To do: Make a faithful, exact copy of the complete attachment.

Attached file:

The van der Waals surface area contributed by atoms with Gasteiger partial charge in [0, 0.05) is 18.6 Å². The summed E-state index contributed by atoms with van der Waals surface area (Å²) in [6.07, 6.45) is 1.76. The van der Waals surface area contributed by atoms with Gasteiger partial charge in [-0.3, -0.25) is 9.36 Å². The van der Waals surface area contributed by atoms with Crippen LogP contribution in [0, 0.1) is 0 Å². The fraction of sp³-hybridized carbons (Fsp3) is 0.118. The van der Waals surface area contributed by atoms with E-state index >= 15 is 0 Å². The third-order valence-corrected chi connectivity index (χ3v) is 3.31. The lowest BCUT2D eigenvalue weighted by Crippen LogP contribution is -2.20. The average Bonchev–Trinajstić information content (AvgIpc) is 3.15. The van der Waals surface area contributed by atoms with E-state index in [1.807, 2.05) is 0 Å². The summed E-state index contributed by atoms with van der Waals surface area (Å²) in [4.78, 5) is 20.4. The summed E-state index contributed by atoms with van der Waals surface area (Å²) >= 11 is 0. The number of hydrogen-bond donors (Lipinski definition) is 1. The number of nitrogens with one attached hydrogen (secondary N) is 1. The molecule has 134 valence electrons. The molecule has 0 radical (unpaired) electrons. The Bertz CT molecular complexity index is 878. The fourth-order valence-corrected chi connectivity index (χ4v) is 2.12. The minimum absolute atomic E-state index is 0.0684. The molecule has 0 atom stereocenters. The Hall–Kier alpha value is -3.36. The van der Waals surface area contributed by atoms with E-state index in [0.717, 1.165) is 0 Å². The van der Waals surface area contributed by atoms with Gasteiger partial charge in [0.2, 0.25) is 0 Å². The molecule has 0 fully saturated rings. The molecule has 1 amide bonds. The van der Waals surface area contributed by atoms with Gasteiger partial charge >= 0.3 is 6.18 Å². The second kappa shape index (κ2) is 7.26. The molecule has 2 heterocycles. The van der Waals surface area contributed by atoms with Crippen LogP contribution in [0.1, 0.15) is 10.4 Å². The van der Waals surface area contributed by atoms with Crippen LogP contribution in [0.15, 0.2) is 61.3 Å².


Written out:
The van der Waals surface area contributed by atoms with Gasteiger partial charge in [0, 0.05) is 18.6 Å². The summed E-state index contributed by atoms with van der Waals surface area (Å²) in [6.07, 6.45) is 1.76. The van der Waals surface area contributed by atoms with Gasteiger partial charge in [-0.3, -0.25) is 9.36 Å². The van der Waals surface area contributed by atoms with Crippen LogP contribution in [0, 0.1) is 0 Å². The fraction of sp³-hybridized carbons (Fsp3) is 0.118. The van der Waals surface area contributed by atoms with E-state index >= 15 is 0 Å². The third-order valence-corrected chi connectivity index (χ3v) is 3.31. The lowest BCUT2D eigenvalue weighted by Crippen LogP contribution is -2.20. The average Bonchev–Trinajstić information content (AvgIpc) is 3.15. The van der Waals surface area contributed by atoms with E-state index in [1.807, 2.05) is 0 Å². The summed E-state index contributed by atoms with van der Waals surface area (Å²) in [4.78, 5) is 20.4. The summed E-state index contributed by atoms with van der Waals surface area (Å²) >= 11 is 0. The number of hydrogen-bond donors (Lipinski definition) is 1. The number of nitrogens with one attached hydrogen (secondary N) is 1. The molecule has 134 valence electrons. The molecule has 0 radical (unpaired) electrons. The Bertz CT molecular complexity index is 878. The fourth-order valence-corrected chi connectivity index (χ4v) is 2.12. The minimum absolute atomic E-state index is 0.0684. The molecule has 0 atom stereocenters. The Hall–Kier alpha value is -3.36. The van der Waals surface area contributed by atoms with E-state index in [0.717, 1.165) is 0 Å². The van der Waals surface area contributed by atoms with Gasteiger partial charge in [0.2, 0.25) is 0 Å². The molecule has 0 fully saturated rings. The molecule has 1 amide bonds. The van der Waals surface area contributed by atoms with Gasteiger partial charge >= 0.3 is 6.18 Å². The second kappa shape index (κ2) is 7.26. The molecule has 2 heterocycles. The van der Waals surface area contributed by atoms with Crippen LogP contribution in [0.1, 0.15) is 10.4 Å². The van der Waals surface area contributed by atoms with Crippen LogP contribution in [0.15, 0.2) is 61.3 Å².